My talk is called The Journey of a Play. While preparing I began to fantasise that plays are little bundles of energy, words, potential, flying here, there, all over the place, mapping the journeys they need to take to get wherever.... The play whose journey I will be tracing is `The Song of Deborah.` 

It started way back with an argument with my mother in Jerusalem (how I miss her,) a cold coffee in a polystyrene cup at The Royal Exchange, Manchester, on to Mandy Hare`s neurotic rescue dog Harriet. And onwards.

I have finished a rehearsed reading version of `Remedies,` and already have positive feedback from two directors. The play is of wide interest - who doesn`t know someone who has had, or thinks they have had (or have ) M E - and I am looking at ways of getting support for the production. Any ideas - get in touch via here. `M E` is one of two plot lines in the play, both of which affect all the characters, both of which are about the human need for clarity, and knowledge - to make things clear. Ha ha. 

Aren`t novels strange? Kate Atkinson is one of my most admired writers, but I found her latest book, A God in Ruins, mysteriously hard to get into. Often if I don`t start a novel easily, I give up, but this time I persevered. Now I am in it, loving it, and relieved.

And plays seen? Last week, at great expense, we saw Travesties at The Appollo. I was not feeling well, which may explain my doziness through Act One. Tom Stoppard`s talent is without equal. He was young, brilliant, and positively bouncing with ideas, when he wrote Travesties. 

 

 

 

 

 

29 weeks 2 days ago

What a week. Meetings, guests, The Cherry Orchard at The Arcola, a day of Jewish Book Week, and finally, at last, on to the end of Remedies. Or rather – the end for now. Next stage a reading. I am about to send it to two directors, but if a director reads this and is interested – get in touch.  Also, an approach to organizations that support people with M E (`whatever it is,` as my G P character Harry remarks twice in the play,) and of course –  light at the end of the creative tunnel – Funding.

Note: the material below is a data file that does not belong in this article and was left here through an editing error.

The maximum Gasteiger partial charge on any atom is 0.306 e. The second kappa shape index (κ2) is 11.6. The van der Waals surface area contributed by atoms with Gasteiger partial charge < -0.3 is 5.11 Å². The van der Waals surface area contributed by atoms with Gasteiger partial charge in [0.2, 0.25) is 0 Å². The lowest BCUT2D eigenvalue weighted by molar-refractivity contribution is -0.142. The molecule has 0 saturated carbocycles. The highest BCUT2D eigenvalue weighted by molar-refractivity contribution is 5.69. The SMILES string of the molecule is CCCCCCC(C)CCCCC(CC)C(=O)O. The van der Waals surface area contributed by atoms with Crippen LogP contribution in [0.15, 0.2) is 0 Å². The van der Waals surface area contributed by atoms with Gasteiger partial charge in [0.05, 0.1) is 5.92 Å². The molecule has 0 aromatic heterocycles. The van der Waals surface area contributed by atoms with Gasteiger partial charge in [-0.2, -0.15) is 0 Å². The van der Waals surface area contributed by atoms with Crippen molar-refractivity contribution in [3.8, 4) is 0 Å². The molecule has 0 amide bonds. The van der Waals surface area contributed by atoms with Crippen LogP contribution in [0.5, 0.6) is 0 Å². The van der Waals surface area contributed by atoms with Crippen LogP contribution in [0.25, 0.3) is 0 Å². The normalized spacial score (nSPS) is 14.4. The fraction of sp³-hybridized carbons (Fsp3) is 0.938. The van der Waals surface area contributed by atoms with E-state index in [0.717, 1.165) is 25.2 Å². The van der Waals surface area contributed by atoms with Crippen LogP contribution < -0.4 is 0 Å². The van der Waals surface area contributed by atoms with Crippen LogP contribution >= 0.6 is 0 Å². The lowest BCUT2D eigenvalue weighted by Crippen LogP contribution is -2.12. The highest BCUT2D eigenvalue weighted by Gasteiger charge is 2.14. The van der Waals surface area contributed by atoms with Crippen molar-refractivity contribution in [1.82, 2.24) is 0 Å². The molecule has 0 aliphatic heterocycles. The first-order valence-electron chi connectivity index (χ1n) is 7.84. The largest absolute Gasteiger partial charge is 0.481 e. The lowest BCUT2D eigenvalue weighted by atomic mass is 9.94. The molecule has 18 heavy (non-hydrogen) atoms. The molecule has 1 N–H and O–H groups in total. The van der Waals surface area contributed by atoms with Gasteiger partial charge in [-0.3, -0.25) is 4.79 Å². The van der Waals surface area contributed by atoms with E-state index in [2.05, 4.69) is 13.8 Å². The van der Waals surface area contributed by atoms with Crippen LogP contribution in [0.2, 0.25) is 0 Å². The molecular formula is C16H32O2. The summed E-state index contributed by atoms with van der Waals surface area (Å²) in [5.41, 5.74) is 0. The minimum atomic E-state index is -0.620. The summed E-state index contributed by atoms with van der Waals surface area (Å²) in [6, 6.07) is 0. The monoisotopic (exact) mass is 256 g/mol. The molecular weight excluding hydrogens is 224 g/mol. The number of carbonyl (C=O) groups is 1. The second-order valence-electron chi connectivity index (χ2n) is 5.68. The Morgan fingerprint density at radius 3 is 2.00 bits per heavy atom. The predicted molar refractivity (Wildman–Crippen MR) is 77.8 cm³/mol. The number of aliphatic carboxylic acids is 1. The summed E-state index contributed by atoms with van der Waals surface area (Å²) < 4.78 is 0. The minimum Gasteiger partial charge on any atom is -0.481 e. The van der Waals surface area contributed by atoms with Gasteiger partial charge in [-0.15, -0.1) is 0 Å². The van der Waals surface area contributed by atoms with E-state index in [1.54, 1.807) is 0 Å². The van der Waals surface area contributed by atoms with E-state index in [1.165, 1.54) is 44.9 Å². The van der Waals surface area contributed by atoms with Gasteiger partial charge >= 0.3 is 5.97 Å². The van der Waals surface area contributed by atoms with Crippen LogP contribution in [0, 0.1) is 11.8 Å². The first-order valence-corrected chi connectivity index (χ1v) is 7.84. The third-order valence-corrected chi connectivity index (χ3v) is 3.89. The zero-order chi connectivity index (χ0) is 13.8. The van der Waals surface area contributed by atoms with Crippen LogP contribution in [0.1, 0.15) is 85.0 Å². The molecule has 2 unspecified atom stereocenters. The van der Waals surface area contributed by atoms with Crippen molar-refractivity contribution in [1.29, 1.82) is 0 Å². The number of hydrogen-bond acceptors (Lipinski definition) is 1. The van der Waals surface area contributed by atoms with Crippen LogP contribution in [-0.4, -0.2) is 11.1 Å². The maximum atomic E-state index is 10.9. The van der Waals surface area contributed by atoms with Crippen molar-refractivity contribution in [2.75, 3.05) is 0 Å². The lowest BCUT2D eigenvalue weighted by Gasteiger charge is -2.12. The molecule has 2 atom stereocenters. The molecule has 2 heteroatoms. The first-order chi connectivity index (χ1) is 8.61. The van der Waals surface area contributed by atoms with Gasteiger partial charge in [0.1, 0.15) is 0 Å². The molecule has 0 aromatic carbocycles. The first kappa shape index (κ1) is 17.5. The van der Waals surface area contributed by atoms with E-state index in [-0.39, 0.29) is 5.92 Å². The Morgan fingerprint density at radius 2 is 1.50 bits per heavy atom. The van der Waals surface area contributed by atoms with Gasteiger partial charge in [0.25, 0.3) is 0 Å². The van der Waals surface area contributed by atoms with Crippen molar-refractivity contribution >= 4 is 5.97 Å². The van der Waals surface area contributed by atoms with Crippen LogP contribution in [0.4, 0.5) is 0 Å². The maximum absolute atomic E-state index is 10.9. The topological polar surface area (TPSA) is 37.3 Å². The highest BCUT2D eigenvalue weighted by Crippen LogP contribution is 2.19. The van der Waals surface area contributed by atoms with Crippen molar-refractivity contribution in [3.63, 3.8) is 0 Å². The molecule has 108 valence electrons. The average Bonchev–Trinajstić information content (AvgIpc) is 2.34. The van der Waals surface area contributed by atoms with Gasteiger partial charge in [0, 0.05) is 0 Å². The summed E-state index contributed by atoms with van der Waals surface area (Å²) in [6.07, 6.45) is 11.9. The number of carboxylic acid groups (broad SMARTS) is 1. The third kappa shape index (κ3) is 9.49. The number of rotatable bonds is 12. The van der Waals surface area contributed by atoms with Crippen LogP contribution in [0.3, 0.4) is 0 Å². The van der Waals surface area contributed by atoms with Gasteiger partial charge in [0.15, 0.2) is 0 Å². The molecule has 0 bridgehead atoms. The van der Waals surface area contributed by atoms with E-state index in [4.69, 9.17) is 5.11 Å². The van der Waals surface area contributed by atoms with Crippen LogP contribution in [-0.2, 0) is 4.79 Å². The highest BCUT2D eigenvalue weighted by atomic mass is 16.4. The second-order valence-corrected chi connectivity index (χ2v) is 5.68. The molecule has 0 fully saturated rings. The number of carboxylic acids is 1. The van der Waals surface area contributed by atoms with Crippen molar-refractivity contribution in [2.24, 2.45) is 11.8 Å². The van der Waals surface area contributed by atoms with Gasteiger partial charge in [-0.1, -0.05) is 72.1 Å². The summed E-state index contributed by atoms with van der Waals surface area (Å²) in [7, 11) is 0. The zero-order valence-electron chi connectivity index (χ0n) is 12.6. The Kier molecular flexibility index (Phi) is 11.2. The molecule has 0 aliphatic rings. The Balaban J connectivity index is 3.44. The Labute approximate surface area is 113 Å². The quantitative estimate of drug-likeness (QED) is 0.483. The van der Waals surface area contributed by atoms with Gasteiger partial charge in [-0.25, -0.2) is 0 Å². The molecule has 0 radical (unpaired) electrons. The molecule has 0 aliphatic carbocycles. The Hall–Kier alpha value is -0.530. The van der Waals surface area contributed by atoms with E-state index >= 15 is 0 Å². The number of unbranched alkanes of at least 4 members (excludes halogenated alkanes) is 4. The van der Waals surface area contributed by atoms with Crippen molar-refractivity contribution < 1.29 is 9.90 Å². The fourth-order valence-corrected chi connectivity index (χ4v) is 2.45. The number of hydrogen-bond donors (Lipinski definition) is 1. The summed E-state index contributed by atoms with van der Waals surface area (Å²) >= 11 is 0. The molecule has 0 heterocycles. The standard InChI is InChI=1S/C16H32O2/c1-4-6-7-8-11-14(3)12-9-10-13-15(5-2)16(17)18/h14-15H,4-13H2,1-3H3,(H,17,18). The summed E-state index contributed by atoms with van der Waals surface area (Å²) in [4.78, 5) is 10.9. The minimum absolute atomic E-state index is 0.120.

The Cherry Orchard was one of those occasions where I regretted sitting in the front row. Dynamic and bouncing, a bouncing production. Noisy. I have always had a naïve faith in Chekhov`s way of writing, and feel that creating a too dynamic production is a bit like putting too much icing on a trusted family recipe for birthday cake. The play doesn`t need it.

The Arcola production was `An English version by Trevor Griffiths, from a translation by Helen Rappaport,` and was one of those productions where I found myself distracted by considerations of `How did that line come to sound like that?` and `I think Chekhov wrote a long rambling speech or two in every play. Where are those?`

`The Stage` said the production was stripped of its Russian soul, which felt like a harsh judgment because it clearly worked hard to be full of soul, punch and meaning. But whose?

Sunday was my day at Jewish Book Week. A lovely session in which Claire Hajaj and Dorit Rabinyan shared stories of cross-cultural love, marriage, families, pasts and futures. I am always intrigued to see how writers take the materials of their own lives, spin them, weave them, change them where necessary, to make fiction. I loved this session. Turned out Claire Hajaj`s mother was from Sunderland – as mine was. Her father was an Israeli Arab who grew up in Yaffo, Jaffa.

I felt I wanted to say to both these young writers - don`t worry, you are not alone. Countless people whose lives may look, on paper, simpler than yours, do actually see beyond the boundaries that for you, have been broken down by love or family.

 Elena Lappin and Elif Shafak had a beautiful conversation about languages,  and writing, and Adina Hoffman was interviewed by Ian Black about her new book, `Till We have built Jerusalem.` 

30 weeks 1 day ago

Tuesday February 21st 2017. Life has been hectic. I may look as if I don`t have too much to do. But inside my head my characters, Harry, Karen, Colin and Lynn, have reached the climax of their troubled journey through my play Remedies, one of them has…no I won`t say here … and the final scene is only lines from the end.

Just as well.  I have already posted info about Remedies on the facebook page of the So and So Arts Club, and had several interested responses. Over-excited, I invited interested people before dealing with those last 3 pages. I hope they will be patient. Only a day or so….

My attention was distracted by a good few hours hard work, which it took me to prepare my presentation, (talk + slides,) for my session at `Milim`, in Leeds. March 15th, 12.00 pm, at Leeds Library. `The Journey of a Play.`